case I got
it, and I was certain of it, I would like to have him in the office
with me. I
said, "Let this talk make no difference with you in your efforts to get
the office." Something afterwards transpired that I did not take him
(Q) Up to the time of this
difficulty under consideration, have you not regarded Wyatt Earp as an
for the office of Sheriff of Cochise County?
(A) I have not.
(Q) [Question not written.]
(A) I did not see anyone take
a pistol from William Clanton.
(Q) After the fight was over,
how soon did you leave the battleground and where did you go?
(A) I cannot say how long;
probably four or five minutes. I came up Fremont Street, thence to
(Q) Did you meet Wyatt Earp at
the corner of Fremont and Fourth Streets?
(Q) Did you have any
conversation with him?
(A) We had some conversation.
(Q) After the fight, were you
upon the stoop in the passageway between the lodging house and the
gallery, and how long?
(A) I was on the stoop a very
[few] seconds after the fight.
(Q) Did you not at the time
suppose that you were [the] only, or about the only witness, outside of
parties concerned in the difficulty, who witnessed the difficulty?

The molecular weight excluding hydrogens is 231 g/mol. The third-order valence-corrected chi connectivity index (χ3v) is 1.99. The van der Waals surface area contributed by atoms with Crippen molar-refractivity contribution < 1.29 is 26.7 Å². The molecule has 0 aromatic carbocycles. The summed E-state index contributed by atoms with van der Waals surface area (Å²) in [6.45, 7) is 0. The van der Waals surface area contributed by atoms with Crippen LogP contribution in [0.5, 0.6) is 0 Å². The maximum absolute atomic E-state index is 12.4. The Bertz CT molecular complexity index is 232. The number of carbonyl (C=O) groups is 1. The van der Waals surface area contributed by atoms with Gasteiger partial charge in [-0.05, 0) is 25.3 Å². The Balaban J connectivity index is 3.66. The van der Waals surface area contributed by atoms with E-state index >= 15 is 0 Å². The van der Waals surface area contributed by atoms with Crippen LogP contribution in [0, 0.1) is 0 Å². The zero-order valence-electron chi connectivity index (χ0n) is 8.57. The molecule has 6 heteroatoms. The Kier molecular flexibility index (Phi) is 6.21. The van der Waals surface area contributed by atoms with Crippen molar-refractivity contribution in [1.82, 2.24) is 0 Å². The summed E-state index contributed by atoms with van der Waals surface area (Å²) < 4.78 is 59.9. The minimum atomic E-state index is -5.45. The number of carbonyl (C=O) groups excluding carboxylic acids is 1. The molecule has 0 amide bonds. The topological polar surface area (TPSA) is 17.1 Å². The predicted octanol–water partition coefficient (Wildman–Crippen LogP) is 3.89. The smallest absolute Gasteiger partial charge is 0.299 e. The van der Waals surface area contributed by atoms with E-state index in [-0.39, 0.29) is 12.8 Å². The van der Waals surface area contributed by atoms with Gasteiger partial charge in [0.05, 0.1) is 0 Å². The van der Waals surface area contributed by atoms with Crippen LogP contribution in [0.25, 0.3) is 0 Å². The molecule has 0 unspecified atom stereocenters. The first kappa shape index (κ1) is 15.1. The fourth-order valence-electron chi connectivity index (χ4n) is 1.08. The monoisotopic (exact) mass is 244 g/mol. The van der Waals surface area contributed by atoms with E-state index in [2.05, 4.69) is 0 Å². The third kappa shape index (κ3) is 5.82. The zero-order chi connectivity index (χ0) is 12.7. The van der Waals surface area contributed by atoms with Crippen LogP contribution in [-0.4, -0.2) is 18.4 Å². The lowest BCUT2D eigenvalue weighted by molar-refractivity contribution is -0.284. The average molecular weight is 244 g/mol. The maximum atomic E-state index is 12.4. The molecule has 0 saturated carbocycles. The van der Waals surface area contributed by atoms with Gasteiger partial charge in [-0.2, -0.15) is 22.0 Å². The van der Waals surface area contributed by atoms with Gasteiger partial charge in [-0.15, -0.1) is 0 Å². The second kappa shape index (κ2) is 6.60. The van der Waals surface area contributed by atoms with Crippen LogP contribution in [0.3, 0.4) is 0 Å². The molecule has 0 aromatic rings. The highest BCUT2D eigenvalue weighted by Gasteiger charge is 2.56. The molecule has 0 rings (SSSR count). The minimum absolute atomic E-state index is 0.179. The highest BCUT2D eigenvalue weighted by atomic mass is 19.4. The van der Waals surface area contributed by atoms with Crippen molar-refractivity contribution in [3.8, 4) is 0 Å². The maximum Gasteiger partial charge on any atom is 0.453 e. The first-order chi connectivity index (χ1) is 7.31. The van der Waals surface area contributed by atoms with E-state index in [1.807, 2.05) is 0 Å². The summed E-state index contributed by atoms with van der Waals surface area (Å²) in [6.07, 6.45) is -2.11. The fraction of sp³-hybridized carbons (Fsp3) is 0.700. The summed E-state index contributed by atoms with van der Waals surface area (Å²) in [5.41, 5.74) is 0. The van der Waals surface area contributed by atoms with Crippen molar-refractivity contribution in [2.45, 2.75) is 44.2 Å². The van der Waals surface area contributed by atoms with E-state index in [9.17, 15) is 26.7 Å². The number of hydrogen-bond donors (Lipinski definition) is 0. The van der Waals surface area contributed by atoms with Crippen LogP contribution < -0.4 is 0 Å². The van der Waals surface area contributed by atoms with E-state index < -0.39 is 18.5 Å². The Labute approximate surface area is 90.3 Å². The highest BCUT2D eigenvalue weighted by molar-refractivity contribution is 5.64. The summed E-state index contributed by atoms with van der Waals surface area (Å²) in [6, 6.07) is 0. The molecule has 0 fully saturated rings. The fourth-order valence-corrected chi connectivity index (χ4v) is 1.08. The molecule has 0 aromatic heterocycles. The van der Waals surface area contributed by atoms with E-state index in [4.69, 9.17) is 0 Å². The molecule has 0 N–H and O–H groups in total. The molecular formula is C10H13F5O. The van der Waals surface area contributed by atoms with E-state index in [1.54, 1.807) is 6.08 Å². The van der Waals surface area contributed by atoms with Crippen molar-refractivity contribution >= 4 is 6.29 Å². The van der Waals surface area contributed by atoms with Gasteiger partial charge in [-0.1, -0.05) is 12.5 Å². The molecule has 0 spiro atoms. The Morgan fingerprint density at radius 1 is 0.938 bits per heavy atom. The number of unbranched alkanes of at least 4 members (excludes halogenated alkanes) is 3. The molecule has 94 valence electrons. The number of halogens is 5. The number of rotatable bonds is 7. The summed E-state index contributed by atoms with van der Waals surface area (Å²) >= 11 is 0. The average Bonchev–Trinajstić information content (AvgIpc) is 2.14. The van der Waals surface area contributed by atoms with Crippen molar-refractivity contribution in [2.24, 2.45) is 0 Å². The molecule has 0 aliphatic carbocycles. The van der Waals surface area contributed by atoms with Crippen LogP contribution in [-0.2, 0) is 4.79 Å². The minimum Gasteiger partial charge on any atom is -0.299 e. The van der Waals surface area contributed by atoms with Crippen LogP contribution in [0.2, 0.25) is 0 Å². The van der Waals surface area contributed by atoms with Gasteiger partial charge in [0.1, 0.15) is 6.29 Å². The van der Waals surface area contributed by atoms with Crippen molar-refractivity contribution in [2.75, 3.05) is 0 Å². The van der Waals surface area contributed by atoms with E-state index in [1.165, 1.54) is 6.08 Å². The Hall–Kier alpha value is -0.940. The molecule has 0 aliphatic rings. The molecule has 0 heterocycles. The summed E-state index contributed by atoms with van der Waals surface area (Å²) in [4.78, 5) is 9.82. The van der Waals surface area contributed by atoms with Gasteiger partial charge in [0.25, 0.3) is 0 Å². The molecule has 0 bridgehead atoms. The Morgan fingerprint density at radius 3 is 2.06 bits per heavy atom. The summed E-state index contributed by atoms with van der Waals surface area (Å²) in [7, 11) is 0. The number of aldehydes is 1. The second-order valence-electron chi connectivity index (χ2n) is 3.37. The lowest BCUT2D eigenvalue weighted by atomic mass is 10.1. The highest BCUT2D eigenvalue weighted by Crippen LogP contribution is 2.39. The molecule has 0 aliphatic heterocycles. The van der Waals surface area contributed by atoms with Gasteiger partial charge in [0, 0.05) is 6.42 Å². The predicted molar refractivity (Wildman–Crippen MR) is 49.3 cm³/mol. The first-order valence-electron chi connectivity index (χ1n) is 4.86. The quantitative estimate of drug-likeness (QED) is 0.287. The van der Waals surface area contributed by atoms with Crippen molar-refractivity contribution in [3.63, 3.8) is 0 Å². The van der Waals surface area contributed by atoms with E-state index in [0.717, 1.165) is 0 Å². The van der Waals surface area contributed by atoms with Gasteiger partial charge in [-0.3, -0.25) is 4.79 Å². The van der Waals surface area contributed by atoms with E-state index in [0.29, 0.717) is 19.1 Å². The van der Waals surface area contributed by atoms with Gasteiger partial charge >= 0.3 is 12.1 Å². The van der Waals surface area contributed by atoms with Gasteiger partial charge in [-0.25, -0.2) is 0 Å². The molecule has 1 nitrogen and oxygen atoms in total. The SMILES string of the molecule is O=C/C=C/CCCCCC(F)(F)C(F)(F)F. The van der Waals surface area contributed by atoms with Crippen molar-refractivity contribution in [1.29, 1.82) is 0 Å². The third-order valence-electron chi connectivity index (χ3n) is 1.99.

on the ground that it is irrelevant and immaterial. Objection
(Q) Did you not, at the time
and place, say to one of the Fly's: "I'm about the only witness to that
fight, am I not?"
(A) I don't remember. I told
him I saw it all. He was trying to get Claiborne out of the house. I
to let him stay, as he was not to blame and might get killed.
(Q) After you followed or
accompanied the Earps from under the awning of the butcher shop, and
commenced, did you occupy one position until the shooting ceased?
(A) No sir, I did not
stand still. I moved around pretty lively.
(Q) When you heard the
expression: "You sons-of-bitches, etc., hold up your hands, etc."
locate on this diagram [diagram shown] the exact position of the
(A) [Here witness makes
use of diagram marked "Exhibit A," and the witness indicates
the position of the parties as follows: 1.Frank McLaury; 2. Billy
Thomas McLaury; 4. Ike Clanton.] Claiborne was standing back of them,
into the lot. I cannot state exactly where. The four numbered were not
in as straight a row as the figures on the diagram. [Here witness
(Q) How long was it after
the expressions of, "You sons-of-bitches, etc.," and "throw up
your hands!" was it that the firing commenced?
(A) I don't think it was
more than a second interval.
(Q) What interval of time
between the expression, "You sons-of-bitches," and "Throw up
(A) One expression followed
the other-it was almost simultaneous.
(Q) At the time of those two expressions, I
you to say you had your eye on a nickel-plated pistol. Did you see the
nickel-plated pistol before you heard the expressions?
(A) I saw the nickel-plated
pistol at the same time the expressions were made.
(Q) Did you see it in any interval before the
expressions were made?
(A) I saw it at the same time.
(Q) Was it pointed, the first time you saw it?
(A) Yes, it was pointed at Billy Clanton.
(Q) Was it the commencement